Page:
The pathway leading to the Jama Masjid Mosque
What are they doing about it? As a tourist you are already bringing in foreign currency and the Indians certainly do their best to extract every bit of it that they can by fair means or mostly foul. So our policy from the get go has been help the animals and leave the people to their government as it should be!! This little urchin though was a real piece of work!! First she was touching Adam which in India is the last thing you want anyone to do let alone some bedraggled dirty street kid. Then when it was made abundantly clear that she would be getting nothing from us she picked a nit or lice out of her hair and made to throw it at us. I think that the clenched fist she spotted detered her but she wiped her hand on Adam's leg before going around the rickshaw and pinching Steph on the arm.
The Jama Masjid Mosque

Connaught Place was another disappointment, and the internet place we went in takes the title of slowest internet in the world. Another rickshaw later and another unsuccessful begger showing us the oozing sore on her leg we headed back towards our hotel. We passed by the Mosque which looked nicer from afar than it did up close then decided that we'd had more than enough of India and went back to our room to count down the hours until our departure. They couldn't go by quickly enough!!!!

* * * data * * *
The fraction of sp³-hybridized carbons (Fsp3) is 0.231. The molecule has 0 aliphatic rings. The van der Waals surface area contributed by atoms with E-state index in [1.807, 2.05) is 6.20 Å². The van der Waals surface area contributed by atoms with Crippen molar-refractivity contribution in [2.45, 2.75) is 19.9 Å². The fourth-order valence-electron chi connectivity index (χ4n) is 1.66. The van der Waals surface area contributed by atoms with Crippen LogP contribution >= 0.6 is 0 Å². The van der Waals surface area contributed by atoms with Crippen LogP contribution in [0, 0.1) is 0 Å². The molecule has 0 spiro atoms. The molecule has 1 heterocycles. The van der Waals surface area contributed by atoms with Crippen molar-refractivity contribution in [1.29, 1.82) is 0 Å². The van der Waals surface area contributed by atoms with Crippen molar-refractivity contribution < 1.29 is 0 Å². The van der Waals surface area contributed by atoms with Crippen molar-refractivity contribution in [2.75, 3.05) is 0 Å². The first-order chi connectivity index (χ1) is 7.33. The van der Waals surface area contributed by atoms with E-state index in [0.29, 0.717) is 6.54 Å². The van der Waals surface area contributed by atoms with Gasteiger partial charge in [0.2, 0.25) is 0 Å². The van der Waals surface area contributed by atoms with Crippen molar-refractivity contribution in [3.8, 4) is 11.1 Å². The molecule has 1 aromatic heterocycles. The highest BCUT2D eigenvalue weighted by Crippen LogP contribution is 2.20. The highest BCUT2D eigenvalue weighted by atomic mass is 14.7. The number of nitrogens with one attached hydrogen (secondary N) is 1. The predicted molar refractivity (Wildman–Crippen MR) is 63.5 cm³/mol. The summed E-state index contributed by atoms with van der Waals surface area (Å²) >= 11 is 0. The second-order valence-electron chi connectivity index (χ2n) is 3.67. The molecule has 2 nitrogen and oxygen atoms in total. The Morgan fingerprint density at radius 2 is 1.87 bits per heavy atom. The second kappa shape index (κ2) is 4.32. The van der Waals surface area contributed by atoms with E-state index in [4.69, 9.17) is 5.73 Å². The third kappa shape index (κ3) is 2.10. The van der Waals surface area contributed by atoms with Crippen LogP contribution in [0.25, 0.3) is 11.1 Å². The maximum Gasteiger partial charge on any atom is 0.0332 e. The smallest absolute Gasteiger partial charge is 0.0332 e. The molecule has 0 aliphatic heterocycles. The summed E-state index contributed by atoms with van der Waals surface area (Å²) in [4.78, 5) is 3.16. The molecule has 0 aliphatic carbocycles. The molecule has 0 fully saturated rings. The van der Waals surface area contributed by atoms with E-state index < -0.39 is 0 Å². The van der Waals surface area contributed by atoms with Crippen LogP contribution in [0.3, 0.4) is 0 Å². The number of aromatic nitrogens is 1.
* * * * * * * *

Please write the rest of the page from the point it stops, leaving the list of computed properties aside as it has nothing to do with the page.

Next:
We were up at 2.30 in the morning to get ourselves to the airport and the drive there was a very happy one. The prospect of leaving filled us both with joy and even the sight of the thousands of people sleeping on the pavements, rickshaws, roads etc didn't dent our elation.  Of course the airport was being rebuilt or renovated whatever, so it was probably the worst we've been through in all our travels but again it made no difference. Feeling like two prisoners being released from jail we boarded the plane and high fived as the wheels lifted off the tarmac and India was in our past.